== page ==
Once the monsoon has run its course the skies clear and the weather becomes pleasant. For four to five months from October through February the climate is near perfect-cloudless blue skies, warm but not oppressively hot days, and calm seas. By mid-March the humidity starts to rise as the monsoon begins to approach again


July To End September (26 inches)
Late November To Mid-February (Min. 3° C - Max. 11° C)
Mid-March To End Of June (Min. 25° C - Max. 45° C)


Languages spoken in goa : Konkani

Goa Language

This Indian state of Goa can definitely boast about fusion of languages, because this is exactly what is found in Goa. Portuguese was widely spoken till 1961 when Goa was liberated from the Portugal regime. The older generations can still speak Portuguese. However, the main languages spoken now in Goa are Konkani and Marathi. Marathi is widely taught in schools too.

But a tourist need not take tensions about the lack of communication he might have to face in Goa. The people of Goa cater very well to the needs of the tourists as far as language is concerned because almost everyone in Goa can speak in English and Hindi. A tourist will find sign posts and directions written in English, so he won't have to face any confusion once he lands up in Goa.

How To Reach Goa
The airport is about 30 kms from the capital city of Panaji and is owned by the Indian Navy. Major airline operators such as Indian Airlines, Jet Airways and Sahara Airlines have flights carrying passengers and cargo in and out of Goa. Besides these, a number of chartered flights land in Goa from UK and other European countries. The national airline Air India also lands a few international flights, especially from the Gulf countries.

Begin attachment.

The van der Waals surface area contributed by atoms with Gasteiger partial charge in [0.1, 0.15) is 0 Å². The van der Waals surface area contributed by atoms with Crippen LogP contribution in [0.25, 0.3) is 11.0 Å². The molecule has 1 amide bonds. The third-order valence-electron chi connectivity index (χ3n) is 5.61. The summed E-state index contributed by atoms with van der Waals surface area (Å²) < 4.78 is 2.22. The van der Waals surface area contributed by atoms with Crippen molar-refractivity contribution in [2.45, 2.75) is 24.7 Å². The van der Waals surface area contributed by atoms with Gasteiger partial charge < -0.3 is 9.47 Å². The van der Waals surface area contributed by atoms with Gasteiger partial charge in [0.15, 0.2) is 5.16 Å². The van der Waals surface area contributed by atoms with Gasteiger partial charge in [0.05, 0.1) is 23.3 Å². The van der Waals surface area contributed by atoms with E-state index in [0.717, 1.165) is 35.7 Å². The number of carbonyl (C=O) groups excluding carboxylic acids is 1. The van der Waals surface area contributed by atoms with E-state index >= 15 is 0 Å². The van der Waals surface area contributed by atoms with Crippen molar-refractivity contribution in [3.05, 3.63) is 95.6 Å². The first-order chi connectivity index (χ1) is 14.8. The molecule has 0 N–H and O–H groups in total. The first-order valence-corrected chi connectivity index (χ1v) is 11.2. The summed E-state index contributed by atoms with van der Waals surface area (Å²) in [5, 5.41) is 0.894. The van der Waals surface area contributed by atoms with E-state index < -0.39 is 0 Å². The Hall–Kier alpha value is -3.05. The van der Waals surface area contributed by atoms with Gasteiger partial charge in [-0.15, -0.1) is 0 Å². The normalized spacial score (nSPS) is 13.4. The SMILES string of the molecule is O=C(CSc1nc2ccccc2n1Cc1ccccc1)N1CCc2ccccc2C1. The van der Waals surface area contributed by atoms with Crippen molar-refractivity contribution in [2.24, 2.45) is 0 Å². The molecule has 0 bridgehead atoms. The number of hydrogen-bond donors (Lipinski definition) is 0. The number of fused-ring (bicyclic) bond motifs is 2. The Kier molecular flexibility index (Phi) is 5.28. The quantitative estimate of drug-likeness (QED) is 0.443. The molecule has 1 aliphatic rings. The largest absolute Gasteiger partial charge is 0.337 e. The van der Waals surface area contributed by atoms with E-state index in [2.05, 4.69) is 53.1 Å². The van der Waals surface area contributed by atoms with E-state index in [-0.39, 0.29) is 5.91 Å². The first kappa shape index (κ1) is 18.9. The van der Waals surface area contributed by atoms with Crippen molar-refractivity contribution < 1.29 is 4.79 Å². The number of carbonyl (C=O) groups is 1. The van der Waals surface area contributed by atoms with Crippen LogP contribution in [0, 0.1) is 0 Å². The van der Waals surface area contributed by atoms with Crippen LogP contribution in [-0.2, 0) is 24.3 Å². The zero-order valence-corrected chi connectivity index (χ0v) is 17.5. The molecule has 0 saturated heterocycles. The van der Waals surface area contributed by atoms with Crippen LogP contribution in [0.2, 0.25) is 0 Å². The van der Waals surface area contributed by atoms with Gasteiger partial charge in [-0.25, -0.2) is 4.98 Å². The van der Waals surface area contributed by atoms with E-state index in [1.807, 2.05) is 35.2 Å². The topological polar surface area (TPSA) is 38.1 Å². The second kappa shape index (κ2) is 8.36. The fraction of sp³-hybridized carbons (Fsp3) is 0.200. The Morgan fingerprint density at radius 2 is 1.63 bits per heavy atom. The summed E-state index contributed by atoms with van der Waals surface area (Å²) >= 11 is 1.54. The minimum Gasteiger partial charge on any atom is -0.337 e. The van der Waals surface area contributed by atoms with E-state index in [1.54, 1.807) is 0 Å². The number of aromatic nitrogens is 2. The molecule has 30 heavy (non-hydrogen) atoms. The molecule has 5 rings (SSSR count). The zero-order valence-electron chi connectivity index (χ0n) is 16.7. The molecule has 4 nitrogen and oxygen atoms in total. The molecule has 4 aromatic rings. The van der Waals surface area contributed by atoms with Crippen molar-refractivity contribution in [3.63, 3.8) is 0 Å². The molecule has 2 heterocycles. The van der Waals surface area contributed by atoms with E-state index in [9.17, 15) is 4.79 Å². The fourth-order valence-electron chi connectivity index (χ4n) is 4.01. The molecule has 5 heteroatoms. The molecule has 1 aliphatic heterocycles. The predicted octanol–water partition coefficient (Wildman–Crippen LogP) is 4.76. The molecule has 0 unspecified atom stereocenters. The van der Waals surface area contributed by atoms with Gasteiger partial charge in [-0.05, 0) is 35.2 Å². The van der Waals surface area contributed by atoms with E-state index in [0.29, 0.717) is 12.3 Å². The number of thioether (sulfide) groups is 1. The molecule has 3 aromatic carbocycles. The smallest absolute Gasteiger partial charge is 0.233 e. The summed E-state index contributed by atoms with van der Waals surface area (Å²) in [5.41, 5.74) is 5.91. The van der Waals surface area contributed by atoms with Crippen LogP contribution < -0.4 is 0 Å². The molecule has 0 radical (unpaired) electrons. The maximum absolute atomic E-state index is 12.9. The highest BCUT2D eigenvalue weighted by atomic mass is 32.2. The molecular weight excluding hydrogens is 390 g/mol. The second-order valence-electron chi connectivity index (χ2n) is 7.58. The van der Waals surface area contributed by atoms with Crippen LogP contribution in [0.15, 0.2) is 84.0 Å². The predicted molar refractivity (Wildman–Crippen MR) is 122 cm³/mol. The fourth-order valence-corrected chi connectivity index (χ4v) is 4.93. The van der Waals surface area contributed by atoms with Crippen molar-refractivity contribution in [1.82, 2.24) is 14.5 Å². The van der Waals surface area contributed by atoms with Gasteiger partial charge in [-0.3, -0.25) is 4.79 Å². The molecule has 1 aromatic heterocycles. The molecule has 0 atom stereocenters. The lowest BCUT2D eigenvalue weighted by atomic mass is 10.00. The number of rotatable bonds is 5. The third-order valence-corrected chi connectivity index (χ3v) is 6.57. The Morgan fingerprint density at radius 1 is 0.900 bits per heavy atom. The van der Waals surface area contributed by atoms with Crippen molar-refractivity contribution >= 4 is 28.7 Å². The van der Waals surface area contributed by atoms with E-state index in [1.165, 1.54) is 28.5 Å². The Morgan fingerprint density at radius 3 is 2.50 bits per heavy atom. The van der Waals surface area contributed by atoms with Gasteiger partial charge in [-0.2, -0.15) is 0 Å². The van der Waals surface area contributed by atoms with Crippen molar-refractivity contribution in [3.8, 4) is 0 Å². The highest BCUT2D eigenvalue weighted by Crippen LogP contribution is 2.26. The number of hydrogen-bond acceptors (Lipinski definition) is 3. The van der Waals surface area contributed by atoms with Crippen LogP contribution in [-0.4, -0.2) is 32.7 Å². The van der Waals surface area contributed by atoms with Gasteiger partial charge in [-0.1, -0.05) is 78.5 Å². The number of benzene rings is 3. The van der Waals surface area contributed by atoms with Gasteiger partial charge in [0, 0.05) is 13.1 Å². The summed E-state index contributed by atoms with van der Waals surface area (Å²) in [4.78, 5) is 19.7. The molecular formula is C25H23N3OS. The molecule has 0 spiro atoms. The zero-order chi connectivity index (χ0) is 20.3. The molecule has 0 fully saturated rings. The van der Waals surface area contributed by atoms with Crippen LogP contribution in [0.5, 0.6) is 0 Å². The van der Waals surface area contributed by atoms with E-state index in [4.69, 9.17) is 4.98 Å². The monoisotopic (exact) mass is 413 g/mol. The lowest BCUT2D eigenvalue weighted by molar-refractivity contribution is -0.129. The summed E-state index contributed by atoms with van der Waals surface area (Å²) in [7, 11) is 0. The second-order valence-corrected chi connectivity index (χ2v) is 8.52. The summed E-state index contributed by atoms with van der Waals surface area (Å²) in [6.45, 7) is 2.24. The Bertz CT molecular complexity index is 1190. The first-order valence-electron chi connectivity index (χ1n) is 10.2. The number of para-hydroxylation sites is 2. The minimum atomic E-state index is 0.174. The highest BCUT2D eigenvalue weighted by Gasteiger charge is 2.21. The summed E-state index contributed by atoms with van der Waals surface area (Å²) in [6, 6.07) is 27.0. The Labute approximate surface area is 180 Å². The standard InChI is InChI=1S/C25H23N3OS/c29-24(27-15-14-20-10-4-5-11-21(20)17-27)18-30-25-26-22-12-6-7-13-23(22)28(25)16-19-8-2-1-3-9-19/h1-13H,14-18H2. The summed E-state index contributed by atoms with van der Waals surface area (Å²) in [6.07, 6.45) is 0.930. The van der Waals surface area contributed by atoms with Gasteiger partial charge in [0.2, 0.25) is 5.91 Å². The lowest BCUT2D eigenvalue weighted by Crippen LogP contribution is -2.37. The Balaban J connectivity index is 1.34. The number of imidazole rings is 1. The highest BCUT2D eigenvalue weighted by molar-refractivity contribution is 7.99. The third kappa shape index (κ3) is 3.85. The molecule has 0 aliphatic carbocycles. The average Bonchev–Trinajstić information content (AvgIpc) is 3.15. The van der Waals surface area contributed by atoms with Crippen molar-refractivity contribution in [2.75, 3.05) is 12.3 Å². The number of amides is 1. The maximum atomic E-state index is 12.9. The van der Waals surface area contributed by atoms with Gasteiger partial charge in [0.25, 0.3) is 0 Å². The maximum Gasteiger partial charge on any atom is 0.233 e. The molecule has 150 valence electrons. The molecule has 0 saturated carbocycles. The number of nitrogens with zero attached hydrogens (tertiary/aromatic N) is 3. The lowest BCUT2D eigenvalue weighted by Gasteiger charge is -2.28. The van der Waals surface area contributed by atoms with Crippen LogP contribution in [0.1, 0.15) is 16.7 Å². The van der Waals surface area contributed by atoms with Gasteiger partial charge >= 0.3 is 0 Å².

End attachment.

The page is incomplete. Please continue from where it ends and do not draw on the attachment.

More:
Most of the local airlines have a contact phone number in the city as well as at the airport where the latest information about flight status is always available. The list of phone numbers is available in the travel services section of the website.

It is advisable to book your tickets well in advance, especially during the high peak tourist season of October to January when most flights run full. It is also essential to re-confirm your flight timings at least 24 hours before departure.
Most major international airlines usually have agreements with one or more of their domestic counterparts in India, so if you are arriving from abroad it is possible to book your onward domestic flight at the same time as you pay for your international ticket.

Rail : Goa is connected with Mumbai, Delhi, Pune, Secunderabad, Tirupati via Londa junction on the Mirage-Bangalore sector of south central railway, and to Mumbai, and Mangalore on the Konkan Railway Corporation section. Convenient stations are Margao/Vasco and Karmali.

Road : Panaji, the capital of Goa, is connected by road to Bangalore-598 kms, Belgaum-157 km, Bombay-594 km, Gokarn-154 km, Hospet-315 km, Hubli-184 km, Karwar-103 km, Kolhapur-246 km, Malwan-150 km, Mangalore-371 kms, Mysore-696 kms, Pune-458 kms, Ratnagiri-263 kms, Vengurla-73 kms etc.

Bus Service : Kadamba Transport Corporation. MSRTC and KSRTC operate frequent bus services between Panaji, Vasco, Margao and to Bangalore, Belgaum, Gokarn, Hubli, Karwar, Kolhapur, Malwan, Mangalore, Miraj, Mysore, Pune, Ratnagiri and Vengurla.

Sea : Ship services between Bombay and Goa organised by Damania.

Internal Distances : Panaji to Baga beach (18 kms), Bondla (55 kms), Calangute (16 kms), Dabolim Airport (29 kms), Mapusa (13 kms), Margao (33 kms), Old Goa (10 kms), Terekhol (42 kms), Vagator (22 kms), Vasco-da-gama (30 kms), Ponda (28 kms).

Local Transport :
Local buses, auto-rickshaws and motor-cycles/taxis available

More Information About Goa........